Review: Conductor Paolo Bortolameolli keeps his cool in Hollywood Bowl debut

Paolo Bortolameolli, the L.A. Phil's assistant conductor, makes his Hollywood Bowl debut on Thursday night, with Martin Chalifour as soloist.
(Allen J. Schaben / Los Angeles Times)

In the cavernous Hollywood Bowl, where 5,000 is a small crowd, applause can come at you like a wave on a beach. It takes nerve to conduct here, and it’s the rare conductor who can find ways to make the experience feel intimate.

But Chilean conductor Paolo Bortolameolli, making his Bowl debut leading the Los Angeles Philharmonic on Thursday night, kept his cool, delivering works by Saint-Saens and Dvorak while also dexterously navigating the audience’s unfettered impulse for applauding between movements and sometimes kicking wine bottles down the stairs.

The L.A. Phil’s assistant conductor through the 2018-19 season, Bortolameolli told the audience that two of the works in the first half were “young man’s pieces.” He added that Dvorak’s Overture to “Vanda,” a lively, overstuffed curio that acted as the curtain-raiser, and Saint-Saens’ Violin Concerto No. 1, were getting their first performances from the L.A. Phil.


Bortolameolli’s conducting style, by turns warmly expressive and, when called for, dramatic, seemed calibrated to handle another potential pitfall of making music outdoors: The Bowl’s big video screens magnify every facial expression and gesture.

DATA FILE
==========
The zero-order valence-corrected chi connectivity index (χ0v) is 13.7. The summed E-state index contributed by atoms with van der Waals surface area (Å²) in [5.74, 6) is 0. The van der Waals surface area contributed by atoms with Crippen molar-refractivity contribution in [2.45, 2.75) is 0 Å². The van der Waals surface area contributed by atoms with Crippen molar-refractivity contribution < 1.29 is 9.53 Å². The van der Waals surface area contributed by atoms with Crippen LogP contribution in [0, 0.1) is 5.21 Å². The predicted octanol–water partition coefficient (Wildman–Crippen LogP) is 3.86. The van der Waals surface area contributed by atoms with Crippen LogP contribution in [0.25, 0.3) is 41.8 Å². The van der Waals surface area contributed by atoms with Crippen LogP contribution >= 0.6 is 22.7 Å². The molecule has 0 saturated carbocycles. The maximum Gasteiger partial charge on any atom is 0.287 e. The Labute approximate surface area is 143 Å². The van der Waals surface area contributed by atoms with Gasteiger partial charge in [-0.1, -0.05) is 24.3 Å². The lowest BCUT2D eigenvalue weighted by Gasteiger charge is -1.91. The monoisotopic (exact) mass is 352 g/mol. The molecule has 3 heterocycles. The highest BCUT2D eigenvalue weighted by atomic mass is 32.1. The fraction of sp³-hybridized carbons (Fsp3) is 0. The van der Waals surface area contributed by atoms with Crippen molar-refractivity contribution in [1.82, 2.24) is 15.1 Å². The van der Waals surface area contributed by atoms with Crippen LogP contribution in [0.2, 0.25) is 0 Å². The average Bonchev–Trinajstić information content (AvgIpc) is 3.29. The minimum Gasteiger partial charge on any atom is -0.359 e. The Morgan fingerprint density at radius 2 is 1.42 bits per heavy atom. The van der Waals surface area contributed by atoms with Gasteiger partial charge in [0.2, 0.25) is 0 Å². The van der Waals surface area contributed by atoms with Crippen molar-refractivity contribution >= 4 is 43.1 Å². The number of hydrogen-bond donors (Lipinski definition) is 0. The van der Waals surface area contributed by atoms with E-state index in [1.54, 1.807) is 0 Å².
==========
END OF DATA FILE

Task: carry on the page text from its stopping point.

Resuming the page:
Principal concertmaster Martin Chalifour performs at the Hollywood Bowl on Thursday.
(Allen J. Schaben / Los Angeles Times)

The conductor gave Martin Chalifour, the principal concertmaster, plenty of room for his trademark sweet-toned poise in Saint-Saens’ Violin Concerto No. 1. In the following “Havanaise,” Bortolameolli went for perhaps too much languorous French sensuality. The reading seemed on the careful side. But he held the score’s lyrical line, remaining attentive to his soloist, and gave a tasteful, rather than passionately full-blooded account.

Chalifour has a smallish tone, but on this night the Bowl’s amplification system sounded natural and well-balanced, giving him a welcome boost.

After intermission, the night’s subdued, mellow feel continued with a technically secure but low-voltage reading of Dvorak’s Symphony No. 7 in D minor. The symphony, one of the composer’s most admired, has become an L.A. Phil staple. In May, the orchestra performed it at Walt Disney Concert Hall under conductor Semyon Bychkov.

Bortolameolli’s account was affectionate and intelligently shaped. He moved things along, catching some interpretive character and occasional sonorous peaks and valleys. A more emotional, fiery approach will have to wait. That said, there was never any troubling slackening of tension. Potentially dense, Brahmsian textures remained clear. But the rendition could have conjured more atmosphere and thrust in the first movement Allegro and lilt in the Scherzo.


Bortolameolli, who is also a pianist (he won first prize in a national Chopin competition in Chile), will soon demonstrate his versatility. In January he’s conducting a Green Umbrella new music concert, “The Edge of Jazz,” curated by Herbie Hancock at Disney Hall.

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